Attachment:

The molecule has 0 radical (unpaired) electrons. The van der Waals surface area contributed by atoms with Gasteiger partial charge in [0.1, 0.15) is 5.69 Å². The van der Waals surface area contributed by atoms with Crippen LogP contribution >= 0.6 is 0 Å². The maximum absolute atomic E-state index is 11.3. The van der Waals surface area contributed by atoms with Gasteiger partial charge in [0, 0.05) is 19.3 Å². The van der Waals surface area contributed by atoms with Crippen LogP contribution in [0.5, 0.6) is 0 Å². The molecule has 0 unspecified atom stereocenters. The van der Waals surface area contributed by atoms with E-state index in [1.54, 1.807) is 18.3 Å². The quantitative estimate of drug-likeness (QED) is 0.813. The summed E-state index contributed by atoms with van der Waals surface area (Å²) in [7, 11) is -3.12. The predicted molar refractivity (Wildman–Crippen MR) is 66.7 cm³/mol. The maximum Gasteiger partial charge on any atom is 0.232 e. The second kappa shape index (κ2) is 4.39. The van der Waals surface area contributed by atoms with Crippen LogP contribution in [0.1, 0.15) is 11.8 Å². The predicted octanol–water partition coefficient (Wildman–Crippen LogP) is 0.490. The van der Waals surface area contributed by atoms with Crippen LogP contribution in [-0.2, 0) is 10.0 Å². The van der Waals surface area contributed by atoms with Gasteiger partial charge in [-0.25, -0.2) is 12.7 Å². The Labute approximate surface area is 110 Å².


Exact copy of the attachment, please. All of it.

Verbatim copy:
The molecule has 0 radical (unpaired) electrons. The van der Waals surface area contributed by atoms with Gasteiger partial charge in [0.1, 0.15) is 5.69 Å². The van der Waals surface area contributed by atoms with Crippen LogP contribution >= 0.6 is 0 Å². The maximum absolute atomic E-state index is 11.3. The van der Waals surface area contributed by atoms with Gasteiger partial charge in [0, 0.05) is 19.3 Å². The van der Waals surface area contributed by atoms with Crippen LogP contribution in [0.5, 0.6) is 0 Å². The molecule has 0 unspecified atom stereocenters. The van der Waals surface area contributed by atoms with E-state index in [1.54, 1.807) is 18.3 Å². The quantitative estimate of drug-likeness (QED) is 0.813. The summed E-state index contributed by atoms with van der Waals surface area (Å²) in [7, 11) is -3.12. The predicted molar refractivity (Wildman–Crippen MR) is 66.7 cm³/mol. The maximum Gasteiger partial charge on any atom is 0.232 e. The second kappa shape index (κ2) is 4.39. The van der Waals surface area contributed by atoms with Crippen LogP contribution in [0.1, 0.15) is 11.8 Å². The predicted octanol–water partition coefficient (Wildman–Crippen LogP) is 0.490. The van der Waals surface area contributed by atoms with Crippen LogP contribution in [-0.2, 0) is 10.0 Å². The van der Waals surface area contributed by atoms with Gasteiger partial charge in [-0.25, -0.2) is 12.7 Å². The Labute approximate surface area is 110 Å².